11 Ways to Work in the Cannabis Industry
With new positions opening up every day, your dream job could be waiting right around the corner.
Whether you’re a pro, fresh out of college or on the lookout for your first gig, the cannabis industry could be the place for you. According to a new report released last month, our industry has generated over 211,000 full-time jobs as of
But not so fast, some might say, quantity is no guarantee for quality. Well, there are even more good news for cannabis job hunters, since the cannabis job market is not only expanding, it also getting better paid. According to a report by Vangst, the average cannabis salary was increased by 16.1% between 2017 and 2018, with over 70% of employees getting medical insurance. Glassdoor even reported that the average cannabis job pays over 10% higher than the US median salary.
Opportunities are on the rise for people from all corners of society: the site reports that around half the openings search for professionals and technicians, while the other half is open to profiles without higher education. So forget your excuses, because if you’re interested in the cannabis industry, there’s probably a position out there for you.
Having to deal with a highly regulated industry, cannabis business owners can have a hard time navigating through the vast sea of local, state and federal regulations that need to be followed for their company to stay legit. That’s why they hire Compliance Managers to keep track of every new law out there, perform audits on their business’ operations and supervise procedures. CMs make sure everything is in the right place and save their companies the hustle of getting caught inadvertently doing something outside the law. Compliance Managers are often required a Bachelor’s Degree in business administration or similar, and experience in highly regulated industries like tobacco and pharmaceutical is always a plus. Keeping track of inventory is usually also a part of their job description.
Today, cannabis comes in many forms: edibles, chewabled, tinctures, topicals, sprays, oils, vaping cartridges and more. Whenever someone is using a commercial form of cannabis that doesn’t involve burning flower buds, a Director of Extraction is behind that product. And since cannabis concentrates are turning out to be the boom-within-the-boom of the cannabis industry, this position is becoming widely sought-after. Extraction Technicians include Extraction Directors and specialized lab technicians that take care of every aspect of the extraction process, from designing and setting-up the extraction facilities, to making sure every process is done safely and in compliance with regulations. Qualifications usually include a degree in chemistry, biochemistry or other related sciences.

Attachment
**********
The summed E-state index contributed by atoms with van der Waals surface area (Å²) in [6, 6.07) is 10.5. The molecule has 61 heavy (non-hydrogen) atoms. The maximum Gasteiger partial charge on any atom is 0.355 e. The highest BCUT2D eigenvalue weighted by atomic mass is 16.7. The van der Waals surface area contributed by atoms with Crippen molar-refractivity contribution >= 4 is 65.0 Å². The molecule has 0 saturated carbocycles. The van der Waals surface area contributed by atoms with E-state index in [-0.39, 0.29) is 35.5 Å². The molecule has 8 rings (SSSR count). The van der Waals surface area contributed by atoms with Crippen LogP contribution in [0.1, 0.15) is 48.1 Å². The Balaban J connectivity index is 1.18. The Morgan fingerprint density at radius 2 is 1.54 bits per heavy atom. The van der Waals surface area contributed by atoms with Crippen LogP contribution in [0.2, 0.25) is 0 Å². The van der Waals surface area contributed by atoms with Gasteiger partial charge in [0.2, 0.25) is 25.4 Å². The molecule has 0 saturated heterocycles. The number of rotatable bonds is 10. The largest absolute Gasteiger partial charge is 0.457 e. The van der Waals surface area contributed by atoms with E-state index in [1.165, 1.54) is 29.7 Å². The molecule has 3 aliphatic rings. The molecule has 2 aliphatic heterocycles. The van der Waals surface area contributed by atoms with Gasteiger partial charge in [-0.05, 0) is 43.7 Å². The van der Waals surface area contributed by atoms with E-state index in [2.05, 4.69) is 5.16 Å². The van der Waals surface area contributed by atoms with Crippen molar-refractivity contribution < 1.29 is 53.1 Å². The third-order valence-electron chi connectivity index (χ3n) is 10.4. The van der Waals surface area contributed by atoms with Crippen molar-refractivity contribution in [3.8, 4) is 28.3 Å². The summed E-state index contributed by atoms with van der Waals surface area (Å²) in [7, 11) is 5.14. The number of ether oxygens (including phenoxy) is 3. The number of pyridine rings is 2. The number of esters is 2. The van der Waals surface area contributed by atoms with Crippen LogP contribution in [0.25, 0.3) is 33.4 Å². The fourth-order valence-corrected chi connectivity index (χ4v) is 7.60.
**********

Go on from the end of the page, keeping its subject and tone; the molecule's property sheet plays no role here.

Lab Technician and Analyst
Chemists and other related professionals have even more opportunities in the cannabis sector, that are not limited to extraction. Since every product out there needs to be tested before it hits the shelves, cannabis companies are generating a very high demand for lab technicians who can perform tests on products to check for cannabinoid and terpenes content, as well as residual solvents, pesticides, microbes, water content, mold and heavy metals. Lab experience is always a plus and a degree in chemistry is usually required.
This might be the first job to come to mind when thinking of a cannabis career, and it’s a definitely good choice for job hunters who don’t have a college degree but sure do know a lot about the plant. A budtender is the go-to person for every cannabis consumer looking for a great experience, be it rec or medical. They need to be informed on every new strain, product and technology out there, but most importantly, they need to be able to sell. Budtenders are sales-people first, marijuana enthusiast, second.
With new dispensaries opening up like Starbucks across the country, budtendering has become the most searched-for position in the industry. However, with average wages varying from $12 to $16 an hour, this might be a good entry-level position, but definitely not a life-long career if one intends to get rich off marijuana.